Ravenheart: A Novel of the Rigante Paperback
Part of the The Rigante series
Eight hundred years have passed since King Connavar of the Rigante and his bastard son, Bane, defeated the invading army of Stone.
In that time, Connavar has become a legend, and the Rigante have lost the freedom so many gave their lives to preserve.
A conquered people, they live and die under the iron rule of the Varlish, their culture all but destroyed.
One woman remains who follows the ancient paths once trod by the Rigante.
She is the Wyrd of Wishing Tree Wood, and she alone knows the nature of the evil soon to be unleashed on a doomed and unsuspecting world.
In a perilous land, facing an uncertain destiny, she pins her initial hopes on two men: Jaim Grymauch, the giant Rigante fighter, a man haunted by his failure to save the friend he loved from betrayal, and Kaelin Ring, a youth whose deadly talents will earn him the enmity of all Varlish.
One will become the Ravenheart, an outlaw leader whose daring exploits will inspire the Rigante.
The other will forge a legend and light the fires of rebellion.
The Wyrd knows that ultimately all hopes will rest on a third man. Of the bloodline of Connavar the King, he will need to overcome generations of fear and hatred if he is to achieve his destiny.
For he is a Varlish nobleman, and - worse - the son of the Rigante's greatest enemy...
- Format: Paperback
- Pages: 512 pages
- Publisher: Transworld Publishers Ltd
- Publication Date: 01/04/2002
- Category: Fantasy
- ISBN: 9780552146753
- EPUB from £5.99
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Review by eleanor_eader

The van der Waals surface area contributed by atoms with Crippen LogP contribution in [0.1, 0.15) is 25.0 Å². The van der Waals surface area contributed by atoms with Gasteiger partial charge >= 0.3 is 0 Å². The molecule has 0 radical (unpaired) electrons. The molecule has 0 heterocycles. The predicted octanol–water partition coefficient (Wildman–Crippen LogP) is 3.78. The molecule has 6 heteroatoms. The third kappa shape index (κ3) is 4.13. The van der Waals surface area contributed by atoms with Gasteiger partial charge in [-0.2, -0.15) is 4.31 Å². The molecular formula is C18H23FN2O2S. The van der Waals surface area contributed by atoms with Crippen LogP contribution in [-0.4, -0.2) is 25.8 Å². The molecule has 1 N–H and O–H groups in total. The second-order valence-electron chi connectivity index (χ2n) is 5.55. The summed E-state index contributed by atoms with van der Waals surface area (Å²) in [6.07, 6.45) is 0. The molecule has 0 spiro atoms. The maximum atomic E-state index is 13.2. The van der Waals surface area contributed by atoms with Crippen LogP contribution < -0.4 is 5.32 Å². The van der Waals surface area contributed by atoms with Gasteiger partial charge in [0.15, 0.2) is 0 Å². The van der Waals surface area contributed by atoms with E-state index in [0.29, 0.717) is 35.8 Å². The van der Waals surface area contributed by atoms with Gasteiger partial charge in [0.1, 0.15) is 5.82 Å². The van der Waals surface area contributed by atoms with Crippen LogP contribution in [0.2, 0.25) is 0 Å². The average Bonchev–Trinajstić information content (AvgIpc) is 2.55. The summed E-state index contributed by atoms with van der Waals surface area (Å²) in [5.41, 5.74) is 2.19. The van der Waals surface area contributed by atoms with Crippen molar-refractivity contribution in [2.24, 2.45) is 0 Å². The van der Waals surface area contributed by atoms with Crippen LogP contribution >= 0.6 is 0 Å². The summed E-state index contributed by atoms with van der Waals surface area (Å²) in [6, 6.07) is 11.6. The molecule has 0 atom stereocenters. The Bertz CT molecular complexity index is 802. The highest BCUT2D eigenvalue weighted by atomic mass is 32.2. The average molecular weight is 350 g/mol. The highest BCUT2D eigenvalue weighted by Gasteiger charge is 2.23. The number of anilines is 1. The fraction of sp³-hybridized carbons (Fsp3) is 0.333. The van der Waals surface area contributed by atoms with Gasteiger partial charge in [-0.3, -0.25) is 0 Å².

Ravenheart is ostensibly the third book of the Rigante saga (The Sword in the Storm, Midnight Falcon, Ravenheart, Stormrider), although given the way the history is woven throughout the books, Ravenheart could easily be read on its own merits.As someone who is a craven fan of David Gemmell in all his humours, I cannot explain the glorious thrill of reading a book where he gets every aspect right – the pace, the detail, the characters, every thread of plot – and still takes every opportunity to have large men with swords batter the hell out of each other. That this doesn’t get old is testament to sheer force of storytelling.The Rigante tribe are reduced to small townships and ‘Black Rigante’ rebels under oppressive Varlish law and rule… banned from carrying swords, muskets, owning businesses or horses more than fifteen hands high, they are the despised underclass and it is this thread that gives the book its richness, its adversaries and injustices to be fought, and its moments of triumph and sadness. The character of Ravenheart is held apart from young warriors in other Gemmell tales by the expertly drawn journey of character and spirit… with room to play, Gemmell’s characters take on more depth and become more than mighty sword-wielding heroes (although much fun is to be had with those, too). The same goes for other principle characters in this book; they are all alive within their own stories, and engaged in one another’s. I have yet to read the concluding book in the Rigante saga, but Ravenheart raised the bar, and I will now be holding it to high standards.